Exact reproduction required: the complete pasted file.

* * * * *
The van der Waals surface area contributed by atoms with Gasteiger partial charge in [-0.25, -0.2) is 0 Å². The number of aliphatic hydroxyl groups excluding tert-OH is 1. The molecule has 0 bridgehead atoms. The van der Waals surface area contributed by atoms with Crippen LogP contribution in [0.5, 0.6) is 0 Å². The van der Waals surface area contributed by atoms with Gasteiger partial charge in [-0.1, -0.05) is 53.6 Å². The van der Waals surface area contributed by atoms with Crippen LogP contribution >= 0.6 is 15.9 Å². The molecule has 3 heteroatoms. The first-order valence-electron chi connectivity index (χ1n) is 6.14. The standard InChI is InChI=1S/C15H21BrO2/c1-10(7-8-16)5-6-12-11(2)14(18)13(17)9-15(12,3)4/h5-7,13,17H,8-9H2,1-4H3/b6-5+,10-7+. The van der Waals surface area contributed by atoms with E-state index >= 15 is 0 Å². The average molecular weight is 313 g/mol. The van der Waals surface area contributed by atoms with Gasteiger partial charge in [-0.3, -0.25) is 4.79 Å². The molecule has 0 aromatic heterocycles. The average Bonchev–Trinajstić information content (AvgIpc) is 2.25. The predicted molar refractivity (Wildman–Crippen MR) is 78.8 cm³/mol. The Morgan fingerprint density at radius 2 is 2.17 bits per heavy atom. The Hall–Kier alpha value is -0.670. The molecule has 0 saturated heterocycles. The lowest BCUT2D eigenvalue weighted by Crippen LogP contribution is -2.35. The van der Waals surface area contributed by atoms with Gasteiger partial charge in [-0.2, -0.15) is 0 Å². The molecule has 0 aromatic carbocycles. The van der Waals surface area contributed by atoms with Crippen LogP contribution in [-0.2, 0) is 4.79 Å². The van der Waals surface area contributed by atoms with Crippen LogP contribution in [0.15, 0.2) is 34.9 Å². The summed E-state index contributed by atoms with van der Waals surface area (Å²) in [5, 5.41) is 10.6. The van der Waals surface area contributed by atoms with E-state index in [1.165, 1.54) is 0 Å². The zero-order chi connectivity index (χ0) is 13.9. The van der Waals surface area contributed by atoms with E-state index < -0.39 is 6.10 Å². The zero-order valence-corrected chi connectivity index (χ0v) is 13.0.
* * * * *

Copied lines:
The van der Waals surface area contributed by atoms with Gasteiger partial charge in [-0.25, -0.2) is 0 Å². The number of aliphatic hydroxyl groups excluding tert-OH is 1. The molecule has 0 bridgehead atoms. The van der Waals surface area contributed by atoms with Crippen LogP contribution in [0.5, 0.6) is 0 Å². The van der Waals surface area contributed by atoms with Gasteiger partial charge in [-0.1, -0.05) is 53.6 Å². The van der Waals surface area contributed by atoms with Crippen LogP contribution >= 0.6 is 15.9 Å². The molecule has 3 heteroatoms. The first-order valence-electron chi connectivity index (χ1n) is 6.14. The standard InChI is InChI=1S/C15H21BrO2/c1-10(7-8-16)5-6-12-11(2)14(18)13(17)9-15(12,3)4/h5-7,13,17H,8-9H2,1-4H3/b6-5+,10-7+. The van der Waals surface area contributed by atoms with E-state index >= 15 is 0 Å². The average molecular weight is 313 g/mol. The van der Waals surface area contributed by atoms with Gasteiger partial charge in [-0.3, -0.25) is 4.79 Å². The molecule has 0 aromatic heterocycles. The average Bonchev–Trinajstić information content (AvgIpc) is 2.25. The predicted molar refractivity (Wildman–Crippen MR) is 78.8 cm³/mol. The Morgan fingerprint density at radius 2 is 2.17 bits per heavy atom. The Hall–Kier alpha value is -0.670. The molecule has 0 saturated heterocycles. The lowest BCUT2D eigenvalue weighted by Crippen LogP contribution is -2.35. The van der Waals surface area contributed by atoms with Gasteiger partial charge in [-0.2, -0.15) is 0 Å². The molecule has 0 aromatic carbocycles. The van der Waals surface area contributed by atoms with Crippen LogP contribution in [-0.2, 0) is 4.79 Å². The van der Waals surface area contributed by atoms with Crippen LogP contribution in [0.15, 0.2) is 34.9 Å². The summed E-state index contributed by atoms with van der Waals surface area (Å²) in [5, 5.41) is 10.6. The van der Waals surface area contributed by atoms with E-state index in [1.165, 1.54) is 0 Å². The zero-order chi connectivity index (χ0) is 13.9. The van der Waals surface area contributed by atoms with E-state index < -0.39 is 6.10 Å². The zero-order valence-corrected chi connectivity index (χ0v) is 13.0.